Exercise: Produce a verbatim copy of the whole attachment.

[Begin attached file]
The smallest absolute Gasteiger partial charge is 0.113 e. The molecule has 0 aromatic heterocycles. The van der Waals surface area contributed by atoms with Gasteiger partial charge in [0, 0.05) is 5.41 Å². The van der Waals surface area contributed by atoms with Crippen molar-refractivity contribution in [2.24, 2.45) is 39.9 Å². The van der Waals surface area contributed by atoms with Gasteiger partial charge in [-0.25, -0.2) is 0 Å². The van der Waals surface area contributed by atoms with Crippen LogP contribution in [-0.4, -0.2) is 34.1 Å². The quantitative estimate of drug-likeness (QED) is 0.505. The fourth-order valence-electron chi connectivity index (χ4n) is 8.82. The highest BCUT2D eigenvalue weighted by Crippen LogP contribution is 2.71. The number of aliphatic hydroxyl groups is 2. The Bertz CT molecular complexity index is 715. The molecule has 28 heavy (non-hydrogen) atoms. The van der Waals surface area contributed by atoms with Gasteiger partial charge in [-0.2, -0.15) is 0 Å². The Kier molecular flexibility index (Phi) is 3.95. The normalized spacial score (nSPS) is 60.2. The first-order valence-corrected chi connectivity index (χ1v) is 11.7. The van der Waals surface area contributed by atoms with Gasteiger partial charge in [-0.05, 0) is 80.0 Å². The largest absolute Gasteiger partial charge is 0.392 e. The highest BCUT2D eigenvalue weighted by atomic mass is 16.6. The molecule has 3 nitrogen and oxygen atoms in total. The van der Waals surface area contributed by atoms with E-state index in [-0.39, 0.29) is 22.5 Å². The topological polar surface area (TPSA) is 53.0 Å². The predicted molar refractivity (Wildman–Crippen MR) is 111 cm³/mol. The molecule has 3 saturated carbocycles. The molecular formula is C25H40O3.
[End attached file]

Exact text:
The smallest absolute Gasteiger partial charge is 0.113 e. The molecule has 0 aromatic heterocycles. The van der Waals surface area contributed by atoms with Gasteiger partial charge in [0, 0.05) is 5.41 Å². The van der Waals surface area contributed by atoms with Crippen molar-refractivity contribution in [2.24, 2.45) is 39.9 Å². The van der Waals surface area contributed by atoms with Gasteiger partial charge in [-0.25, -0.2) is 0 Å². The van der Waals surface area contributed by atoms with Crippen LogP contribution in [-0.4, -0.2) is 34.1 Å². The quantitative estimate of drug-likeness (QED) is 0.505. The fourth-order valence-electron chi connectivity index (χ4n) is 8.82. The highest BCUT2D eigenvalue weighted by Crippen LogP contribution is 2.71. The number of aliphatic hydroxyl groups is 2. The Bertz CT molecular complexity index is 715. The molecule has 28 heavy (non-hydrogen) atoms. The van der Waals surface area contributed by atoms with Gasteiger partial charge in [-0.2, -0.15) is 0 Å². The Kier molecular flexibility index (Phi) is 3.95. The normalized spacial score (nSPS) is 60.2. The first-order valence-corrected chi connectivity index (χ1v) is 11.7. The van der Waals surface area contributed by atoms with Gasteiger partial charge in [-0.05, 0) is 80.0 Å². The largest absolute Gasteiger partial charge is 0.392 e. The highest BCUT2D eigenvalue weighted by atomic mass is 16.6. The molecule has 3 nitrogen and oxygen atoms in total. The van der Waals surface area contributed by atoms with E-state index in [-0.39, 0.29) is 22.5 Å². The topological polar surface area (TPSA) is 53.0 Å². The predicted molar refractivity (Wildman–Crippen MR) is 111 cm³/mol. The molecule has 3 saturated carbocycles. The molecular formula is C25H40O3.